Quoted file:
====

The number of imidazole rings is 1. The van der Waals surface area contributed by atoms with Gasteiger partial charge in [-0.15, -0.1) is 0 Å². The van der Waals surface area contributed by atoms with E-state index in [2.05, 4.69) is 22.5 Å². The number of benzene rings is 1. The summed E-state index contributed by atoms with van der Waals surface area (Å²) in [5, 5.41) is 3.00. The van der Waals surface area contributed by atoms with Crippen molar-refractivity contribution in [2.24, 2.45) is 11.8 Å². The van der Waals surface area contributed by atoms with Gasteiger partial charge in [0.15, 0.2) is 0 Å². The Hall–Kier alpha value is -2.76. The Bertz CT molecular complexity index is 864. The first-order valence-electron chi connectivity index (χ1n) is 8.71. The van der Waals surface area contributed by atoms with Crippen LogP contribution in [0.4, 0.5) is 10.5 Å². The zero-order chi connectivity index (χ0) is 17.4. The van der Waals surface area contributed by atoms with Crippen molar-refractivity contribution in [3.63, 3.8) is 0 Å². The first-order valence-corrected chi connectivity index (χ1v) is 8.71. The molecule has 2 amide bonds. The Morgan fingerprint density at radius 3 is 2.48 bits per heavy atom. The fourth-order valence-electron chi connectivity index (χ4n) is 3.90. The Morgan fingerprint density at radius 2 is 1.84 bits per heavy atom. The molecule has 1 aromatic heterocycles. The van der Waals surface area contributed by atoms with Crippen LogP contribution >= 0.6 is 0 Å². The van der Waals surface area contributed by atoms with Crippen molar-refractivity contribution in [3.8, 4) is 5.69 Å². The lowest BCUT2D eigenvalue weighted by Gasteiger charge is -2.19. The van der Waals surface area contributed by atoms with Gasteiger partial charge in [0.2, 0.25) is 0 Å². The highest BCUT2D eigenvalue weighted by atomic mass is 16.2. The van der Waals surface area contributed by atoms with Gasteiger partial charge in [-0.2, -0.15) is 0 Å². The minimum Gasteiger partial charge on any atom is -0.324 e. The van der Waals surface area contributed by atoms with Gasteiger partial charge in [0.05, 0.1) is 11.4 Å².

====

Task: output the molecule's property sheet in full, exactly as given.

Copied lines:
The number of imidazole rings is 1. The van der Waals surface area contributed by atoms with Gasteiger partial charge in [-0.15, -0.1) is 0 Å². The van der Waals surface area contributed by atoms with E-state index in [2.05, 4.69) is 22.5 Å². The number of benzene rings is 1. The summed E-state index contributed by atoms with van der Waals surface area (Å²) in [5, 5.41) is 3.00. The van der Waals surface area contributed by atoms with Crippen molar-refractivity contribution in [2.24, 2.45) is 11.8 Å². The van der Waals surface area contributed by atoms with Gasteiger partial charge in [0.15, 0.2) is 0 Å². The Hall–Kier alpha value is -2.76. The Bertz CT molecular complexity index is 864. The first-order valence-electron chi connectivity index (χ1n) is 8.71. The van der Waals surface area contributed by atoms with Crippen LogP contribution in [0.4, 0.5) is 10.5 Å². The zero-order chi connectivity index (χ0) is 17.4. The van der Waals surface area contributed by atoms with Crippen molar-refractivity contribution in [3.63, 3.8) is 0 Å². The first-order valence-corrected chi connectivity index (χ1v) is 8.71. The molecule has 2 amide bonds. The Morgan fingerprint density at radius 3 is 2.48 bits per heavy atom. The fourth-order valence-electron chi connectivity index (χ4n) is 3.90. The Morgan fingerprint density at radius 2 is 1.84 bits per heavy atom. The molecule has 1 aromatic heterocycles. The van der Waals surface area contributed by atoms with Crippen LogP contribution >= 0.6 is 0 Å². The van der Waals surface area contributed by atoms with Crippen molar-refractivity contribution in [3.8, 4) is 5.69 Å². The lowest BCUT2D eigenvalue weighted by Gasteiger charge is -2.19. The van der Waals surface area contributed by atoms with Gasteiger partial charge in [0.2, 0.25) is 0 Å². The highest BCUT2D eigenvalue weighted by atomic mass is 16.2. The van der Waals surface area contributed by atoms with Gasteiger partial charge in [-0.2, -0.15) is 0 Å². The minimum Gasteiger partial charge on any atom is -0.324 e. The van der Waals surface area contributed by atoms with Gasteiger partial charge in [0.05, 0.1) is 11.4 Å².